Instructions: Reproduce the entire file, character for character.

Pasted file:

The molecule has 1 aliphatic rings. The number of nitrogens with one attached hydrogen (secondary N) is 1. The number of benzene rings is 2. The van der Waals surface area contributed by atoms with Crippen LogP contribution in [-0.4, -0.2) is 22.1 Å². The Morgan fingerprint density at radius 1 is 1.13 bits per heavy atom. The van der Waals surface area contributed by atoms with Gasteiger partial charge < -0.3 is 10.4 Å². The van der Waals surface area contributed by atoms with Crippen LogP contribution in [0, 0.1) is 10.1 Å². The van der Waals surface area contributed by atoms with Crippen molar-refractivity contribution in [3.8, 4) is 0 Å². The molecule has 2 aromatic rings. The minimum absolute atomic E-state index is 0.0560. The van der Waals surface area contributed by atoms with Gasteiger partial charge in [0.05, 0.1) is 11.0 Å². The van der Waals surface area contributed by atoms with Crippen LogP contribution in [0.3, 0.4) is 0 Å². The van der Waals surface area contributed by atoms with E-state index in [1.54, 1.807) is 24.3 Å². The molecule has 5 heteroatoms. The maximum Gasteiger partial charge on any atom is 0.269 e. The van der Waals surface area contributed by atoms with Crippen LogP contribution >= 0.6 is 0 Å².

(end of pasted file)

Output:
The molecule has 1 aliphatic rings. The number of nitrogens with one attached hydrogen (secondary N) is 1. The number of benzene rings is 2. The van der Waals surface area contributed by atoms with Crippen LogP contribution in [-0.4, -0.2) is 22.1 Å². The Morgan fingerprint density at radius 1 is 1.13 bits per heavy atom. The van der Waals surface area contributed by atoms with Gasteiger partial charge < -0.3 is 10.4 Å². The van der Waals surface area contributed by atoms with Crippen LogP contribution in [0, 0.1) is 10.1 Å². The van der Waals surface area contributed by atoms with Crippen molar-refractivity contribution in [3.8, 4) is 0 Å². The molecule has 2 aromatic rings. The minimum absolute atomic E-state index is 0.0560. The van der Waals surface area contributed by atoms with Gasteiger partial charge in [0.05, 0.1) is 11.0 Å². The van der Waals surface area contributed by atoms with Crippen LogP contribution in [0.3, 0.4) is 0 Å². The van der Waals surface area contributed by atoms with E-state index in [1.54, 1.807) is 24.3 Å². The molecule has 5 heteroatoms. The maximum Gasteiger partial charge on any atom is 0.269 e. The van der Waals surface area contributed by atoms with Crippen LogP contribution >= 0.6 is 0 Å².